The November 1998 survey that is the principal basis for this report confirms a dramatic growth in online news consumption over the past several years. But Center surveys also find considerable variation in online news reading habits from month-to-month. For instance, while the November survey found 37% of Internet users saying they went online at least once a week to get the news, an April 1998 poll found 55% and a subsequent December survey logged 64%. These fluctuations may reflect differences in the news environment from month-to-month, or they may indicate that “getting the news” online is a somewhat ambiguous activity that blends, in people’s thinking, news consumption with other information-gathering activities.
The comprehensive November survey also provides a mixed answer to the question of whether increasing use of the Internet as a news source is leading to decreasing use of traditional news outlets. Three-in-four Internet news consumers (75%) say they get more of their news from traditional outlets, while only 11% say they are now using print and broadcast outlets less.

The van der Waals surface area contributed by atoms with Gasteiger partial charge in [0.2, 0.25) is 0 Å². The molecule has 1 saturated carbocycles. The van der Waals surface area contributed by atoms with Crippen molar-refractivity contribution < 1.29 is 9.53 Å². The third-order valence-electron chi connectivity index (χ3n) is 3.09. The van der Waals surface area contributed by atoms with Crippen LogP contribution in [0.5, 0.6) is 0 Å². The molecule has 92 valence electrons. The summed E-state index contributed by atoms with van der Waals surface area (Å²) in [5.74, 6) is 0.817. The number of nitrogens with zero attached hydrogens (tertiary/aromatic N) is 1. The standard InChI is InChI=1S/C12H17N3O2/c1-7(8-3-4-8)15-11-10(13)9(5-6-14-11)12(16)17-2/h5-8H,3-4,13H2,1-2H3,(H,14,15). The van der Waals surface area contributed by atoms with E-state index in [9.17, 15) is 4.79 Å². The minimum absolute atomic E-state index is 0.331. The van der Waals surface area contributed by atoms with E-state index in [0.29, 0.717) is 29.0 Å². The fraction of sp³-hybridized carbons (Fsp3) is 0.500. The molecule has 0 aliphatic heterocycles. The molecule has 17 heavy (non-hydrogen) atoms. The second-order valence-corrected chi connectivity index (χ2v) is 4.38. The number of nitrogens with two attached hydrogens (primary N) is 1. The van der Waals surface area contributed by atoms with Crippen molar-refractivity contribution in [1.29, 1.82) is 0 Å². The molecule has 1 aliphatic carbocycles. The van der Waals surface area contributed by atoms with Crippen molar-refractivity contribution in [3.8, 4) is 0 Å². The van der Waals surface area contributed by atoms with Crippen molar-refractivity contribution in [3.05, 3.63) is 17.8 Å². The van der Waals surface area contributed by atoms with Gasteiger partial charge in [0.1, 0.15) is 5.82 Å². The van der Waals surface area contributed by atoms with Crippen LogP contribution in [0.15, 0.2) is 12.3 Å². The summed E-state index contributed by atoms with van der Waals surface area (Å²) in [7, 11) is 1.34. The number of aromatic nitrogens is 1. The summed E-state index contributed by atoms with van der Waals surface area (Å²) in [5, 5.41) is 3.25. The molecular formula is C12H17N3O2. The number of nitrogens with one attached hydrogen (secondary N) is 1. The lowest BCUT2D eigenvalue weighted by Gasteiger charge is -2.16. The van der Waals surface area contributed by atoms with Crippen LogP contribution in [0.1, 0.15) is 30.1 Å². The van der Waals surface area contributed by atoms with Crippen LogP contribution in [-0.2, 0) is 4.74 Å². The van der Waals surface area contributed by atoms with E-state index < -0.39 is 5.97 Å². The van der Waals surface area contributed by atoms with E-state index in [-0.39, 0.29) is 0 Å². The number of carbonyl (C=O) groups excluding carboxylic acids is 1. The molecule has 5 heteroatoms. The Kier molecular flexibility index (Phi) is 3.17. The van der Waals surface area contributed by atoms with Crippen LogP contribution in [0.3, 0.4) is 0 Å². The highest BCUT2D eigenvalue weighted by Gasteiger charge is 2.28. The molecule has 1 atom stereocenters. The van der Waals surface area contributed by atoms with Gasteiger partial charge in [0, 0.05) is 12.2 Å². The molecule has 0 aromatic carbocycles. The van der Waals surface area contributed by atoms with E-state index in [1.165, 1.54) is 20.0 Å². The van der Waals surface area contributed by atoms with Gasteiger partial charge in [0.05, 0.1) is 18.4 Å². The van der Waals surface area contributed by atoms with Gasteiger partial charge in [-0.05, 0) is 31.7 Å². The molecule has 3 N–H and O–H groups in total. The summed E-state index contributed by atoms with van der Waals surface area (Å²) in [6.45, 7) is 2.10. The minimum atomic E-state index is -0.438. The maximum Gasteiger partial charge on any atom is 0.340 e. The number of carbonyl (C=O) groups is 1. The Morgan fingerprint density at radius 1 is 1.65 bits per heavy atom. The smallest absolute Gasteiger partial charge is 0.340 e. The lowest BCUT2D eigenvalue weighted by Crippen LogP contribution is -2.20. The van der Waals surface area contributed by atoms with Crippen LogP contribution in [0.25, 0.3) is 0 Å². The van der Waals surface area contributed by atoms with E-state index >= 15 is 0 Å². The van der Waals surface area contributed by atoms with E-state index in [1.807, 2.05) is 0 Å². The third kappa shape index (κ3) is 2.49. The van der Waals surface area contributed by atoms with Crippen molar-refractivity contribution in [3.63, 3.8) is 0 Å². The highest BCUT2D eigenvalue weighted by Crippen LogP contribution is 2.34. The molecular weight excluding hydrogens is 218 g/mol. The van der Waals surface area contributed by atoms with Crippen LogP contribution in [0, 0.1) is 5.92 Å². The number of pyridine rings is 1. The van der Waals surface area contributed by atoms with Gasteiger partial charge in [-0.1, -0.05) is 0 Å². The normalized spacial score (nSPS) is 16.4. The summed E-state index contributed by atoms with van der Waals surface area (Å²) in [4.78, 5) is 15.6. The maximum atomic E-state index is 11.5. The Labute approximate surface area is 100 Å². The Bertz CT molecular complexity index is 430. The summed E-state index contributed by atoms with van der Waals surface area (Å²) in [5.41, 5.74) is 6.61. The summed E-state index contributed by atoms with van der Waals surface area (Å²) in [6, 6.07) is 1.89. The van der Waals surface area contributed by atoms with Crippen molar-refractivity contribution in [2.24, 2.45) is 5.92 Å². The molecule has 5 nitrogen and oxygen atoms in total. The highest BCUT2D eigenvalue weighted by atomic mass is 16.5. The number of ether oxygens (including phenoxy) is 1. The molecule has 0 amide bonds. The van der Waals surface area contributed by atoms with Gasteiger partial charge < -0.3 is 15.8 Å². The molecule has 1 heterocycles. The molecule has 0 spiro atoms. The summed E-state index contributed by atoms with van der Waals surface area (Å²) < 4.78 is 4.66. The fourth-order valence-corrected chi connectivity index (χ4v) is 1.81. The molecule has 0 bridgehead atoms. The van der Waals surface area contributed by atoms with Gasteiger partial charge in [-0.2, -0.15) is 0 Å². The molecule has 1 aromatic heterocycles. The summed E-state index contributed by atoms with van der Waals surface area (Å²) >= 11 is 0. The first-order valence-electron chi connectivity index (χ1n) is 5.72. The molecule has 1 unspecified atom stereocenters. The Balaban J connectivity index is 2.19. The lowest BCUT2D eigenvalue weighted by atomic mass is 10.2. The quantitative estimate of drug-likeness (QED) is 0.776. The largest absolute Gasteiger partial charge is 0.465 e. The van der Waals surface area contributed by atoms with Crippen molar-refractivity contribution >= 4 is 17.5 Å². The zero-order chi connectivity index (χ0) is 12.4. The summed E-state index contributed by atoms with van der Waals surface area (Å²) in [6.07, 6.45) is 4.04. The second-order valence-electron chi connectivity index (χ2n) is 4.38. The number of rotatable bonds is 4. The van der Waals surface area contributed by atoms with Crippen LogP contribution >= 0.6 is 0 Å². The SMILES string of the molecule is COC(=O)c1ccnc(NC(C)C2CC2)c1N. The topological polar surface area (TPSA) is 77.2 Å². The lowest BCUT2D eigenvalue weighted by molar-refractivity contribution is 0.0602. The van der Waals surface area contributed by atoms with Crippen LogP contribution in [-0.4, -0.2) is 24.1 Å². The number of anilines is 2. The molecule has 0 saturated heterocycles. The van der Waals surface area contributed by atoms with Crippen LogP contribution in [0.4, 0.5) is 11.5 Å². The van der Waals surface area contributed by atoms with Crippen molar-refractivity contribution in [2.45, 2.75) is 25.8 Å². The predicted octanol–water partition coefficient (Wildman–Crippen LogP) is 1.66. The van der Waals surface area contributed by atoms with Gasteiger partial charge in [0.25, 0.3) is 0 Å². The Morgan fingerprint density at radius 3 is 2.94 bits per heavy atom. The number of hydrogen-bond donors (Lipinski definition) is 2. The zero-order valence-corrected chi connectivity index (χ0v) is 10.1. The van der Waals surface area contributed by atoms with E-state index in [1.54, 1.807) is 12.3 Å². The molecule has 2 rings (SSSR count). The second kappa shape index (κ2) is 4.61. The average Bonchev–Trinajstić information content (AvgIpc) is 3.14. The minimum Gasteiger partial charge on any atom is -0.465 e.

Further, the online population is more likely to read a newspaper daily than the offline public. But this is not an apples-to-apples comparison because Internet users tend to be more interested in the news than non-users.
When the media habits of users and non-users are contrasted taking their interest in politics and other demographic differences into account, the survey finds heavy Internet news consumers watching relatively less television news than their offline counterparts but reading newspapers and listening to radio news just as often.